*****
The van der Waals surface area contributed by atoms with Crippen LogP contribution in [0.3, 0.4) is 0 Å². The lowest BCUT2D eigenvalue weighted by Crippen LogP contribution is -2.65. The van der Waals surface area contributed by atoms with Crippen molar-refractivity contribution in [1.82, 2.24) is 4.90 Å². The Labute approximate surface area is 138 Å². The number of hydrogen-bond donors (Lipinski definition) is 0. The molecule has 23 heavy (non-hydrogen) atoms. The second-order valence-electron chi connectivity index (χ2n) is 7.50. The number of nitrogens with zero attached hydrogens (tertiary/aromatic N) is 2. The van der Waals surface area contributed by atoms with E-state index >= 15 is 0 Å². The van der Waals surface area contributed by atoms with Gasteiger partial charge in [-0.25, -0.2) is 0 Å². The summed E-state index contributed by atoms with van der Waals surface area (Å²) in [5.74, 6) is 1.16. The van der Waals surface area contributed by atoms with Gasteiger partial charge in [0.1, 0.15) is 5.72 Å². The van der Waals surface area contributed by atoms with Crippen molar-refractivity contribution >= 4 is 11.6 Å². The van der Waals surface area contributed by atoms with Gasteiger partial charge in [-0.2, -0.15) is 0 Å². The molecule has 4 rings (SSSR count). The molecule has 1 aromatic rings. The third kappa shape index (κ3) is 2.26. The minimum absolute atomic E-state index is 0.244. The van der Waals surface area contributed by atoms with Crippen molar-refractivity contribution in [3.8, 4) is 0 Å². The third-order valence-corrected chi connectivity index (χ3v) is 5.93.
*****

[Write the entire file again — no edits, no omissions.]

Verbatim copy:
The van der Waals surface area contributed by atoms with Crippen LogP contribution in [0.3, 0.4) is 0 Å². The lowest BCUT2D eigenvalue weighted by Crippen LogP contribution is -2.65. The van der Waals surface area contributed by atoms with Crippen molar-refractivity contribution in [1.82, 2.24) is 4.90 Å². The Labute approximate surface area is 138 Å². The number of hydrogen-bond donors (Lipinski definition) is 0. The molecule has 23 heavy (non-hydrogen) atoms. The second-order valence-electron chi connectivity index (χ2n) is 7.50. The number of nitrogens with zero attached hydrogens (tertiary/aromatic N) is 2. The van der Waals surface area contributed by atoms with E-state index >= 15 is 0 Å². The van der Waals surface area contributed by atoms with Gasteiger partial charge in [-0.25, -0.2) is 0 Å². The summed E-state index contributed by atoms with van der Waals surface area (Å²) in [5.74, 6) is 1.16. The van der Waals surface area contributed by atoms with Gasteiger partial charge in [0.1, 0.15) is 5.72 Å². The van der Waals surface area contributed by atoms with Crippen molar-refractivity contribution >= 4 is 11.6 Å². The van der Waals surface area contributed by atoms with Gasteiger partial charge in [-0.2, -0.15) is 0 Å². The molecule has 4 rings (SSSR count). The molecule has 1 aromatic rings. The third kappa shape index (κ3) is 2.26. The minimum absolute atomic E-state index is 0.244. The van der Waals surface area contributed by atoms with Crippen molar-refractivity contribution in [3.8, 4) is 0 Å². The third-order valence-corrected chi connectivity index (χ3v) is 5.93.